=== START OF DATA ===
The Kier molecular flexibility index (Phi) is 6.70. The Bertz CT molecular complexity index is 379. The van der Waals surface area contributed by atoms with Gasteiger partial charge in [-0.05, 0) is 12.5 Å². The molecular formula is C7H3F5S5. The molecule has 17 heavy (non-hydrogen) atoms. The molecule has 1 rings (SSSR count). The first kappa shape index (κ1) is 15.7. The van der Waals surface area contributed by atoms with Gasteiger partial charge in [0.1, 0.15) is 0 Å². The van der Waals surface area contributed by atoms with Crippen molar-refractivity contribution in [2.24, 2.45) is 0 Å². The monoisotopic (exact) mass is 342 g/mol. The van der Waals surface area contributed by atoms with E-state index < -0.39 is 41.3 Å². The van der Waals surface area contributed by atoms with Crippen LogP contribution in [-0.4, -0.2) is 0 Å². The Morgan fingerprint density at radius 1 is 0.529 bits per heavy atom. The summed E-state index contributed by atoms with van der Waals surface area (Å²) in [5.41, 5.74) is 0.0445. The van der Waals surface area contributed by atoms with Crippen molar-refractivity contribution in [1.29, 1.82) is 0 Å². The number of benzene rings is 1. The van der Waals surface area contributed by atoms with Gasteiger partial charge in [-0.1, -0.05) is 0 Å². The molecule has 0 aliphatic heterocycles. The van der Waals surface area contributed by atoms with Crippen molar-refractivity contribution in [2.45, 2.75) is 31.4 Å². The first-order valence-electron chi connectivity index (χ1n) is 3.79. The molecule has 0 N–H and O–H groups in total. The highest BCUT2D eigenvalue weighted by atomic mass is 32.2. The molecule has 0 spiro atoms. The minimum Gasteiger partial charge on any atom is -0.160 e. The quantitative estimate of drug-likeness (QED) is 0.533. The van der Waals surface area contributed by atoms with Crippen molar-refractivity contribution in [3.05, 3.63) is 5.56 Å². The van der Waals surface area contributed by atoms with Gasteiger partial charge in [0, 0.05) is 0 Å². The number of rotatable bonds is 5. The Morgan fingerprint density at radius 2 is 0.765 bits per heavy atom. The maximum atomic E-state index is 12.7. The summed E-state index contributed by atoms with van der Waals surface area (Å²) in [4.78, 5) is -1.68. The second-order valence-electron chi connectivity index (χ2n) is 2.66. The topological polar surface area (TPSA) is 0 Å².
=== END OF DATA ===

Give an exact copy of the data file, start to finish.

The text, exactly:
The Kier molecular flexibility index (Phi) is 6.70. The Bertz CT molecular complexity index is 379. The van der Waals surface area contributed by atoms with Gasteiger partial charge in [-0.05, 0) is 12.5 Å². The molecular formula is C7H3F5S5. The molecule has 17 heavy (non-hydrogen) atoms. The molecule has 1 rings (SSSR count). The first kappa shape index (κ1) is 15.7. The van der Waals surface area contributed by atoms with Gasteiger partial charge in [0.1, 0.15) is 0 Å². The van der Waals surface area contributed by atoms with Crippen molar-refractivity contribution in [2.24, 2.45) is 0 Å². The monoisotopic (exact) mass is 342 g/mol. The van der Waals surface area contributed by atoms with E-state index < -0.39 is 41.3 Å². The van der Waals surface area contributed by atoms with Crippen LogP contribution in [-0.4, -0.2) is 0 Å². The Morgan fingerprint density at radius 1 is 0.529 bits per heavy atom. The summed E-state index contributed by atoms with van der Waals surface area (Å²) in [5.41, 5.74) is 0.0445. The van der Waals surface area contributed by atoms with Crippen molar-refractivity contribution in [1.29, 1.82) is 0 Å². The number of benzene rings is 1. The van der Waals surface area contributed by atoms with Gasteiger partial charge in [-0.1, -0.05) is 0 Å². The molecule has 0 aliphatic heterocycles. The van der Waals surface area contributed by atoms with Crippen molar-refractivity contribution in [2.45, 2.75) is 31.4 Å². The first-order valence-electron chi connectivity index (χ1n) is 3.79. The molecule has 0 N–H and O–H groups in total. The highest BCUT2D eigenvalue weighted by atomic mass is 32.2. The molecule has 0 spiro atoms. The minimum Gasteiger partial charge on any atom is -0.160 e. The quantitative estimate of drug-likeness (QED) is 0.533. The van der Waals surface area contributed by atoms with Crippen molar-refractivity contribution in [3.05, 3.63) is 5.56 Å². The van der Waals surface area contributed by atoms with Gasteiger partial charge in [0, 0.05) is 0 Å². The number of rotatable bonds is 5. The Morgan fingerprint density at radius 2 is 0.765 bits per heavy atom. The maximum atomic E-state index is 12.7. The summed E-state index contributed by atoms with van der Waals surface area (Å²) in [4.78, 5) is -1.68. The second-order valence-electron chi connectivity index (χ2n) is 2.66. The topological polar surface area (TPSA) is 0 Å².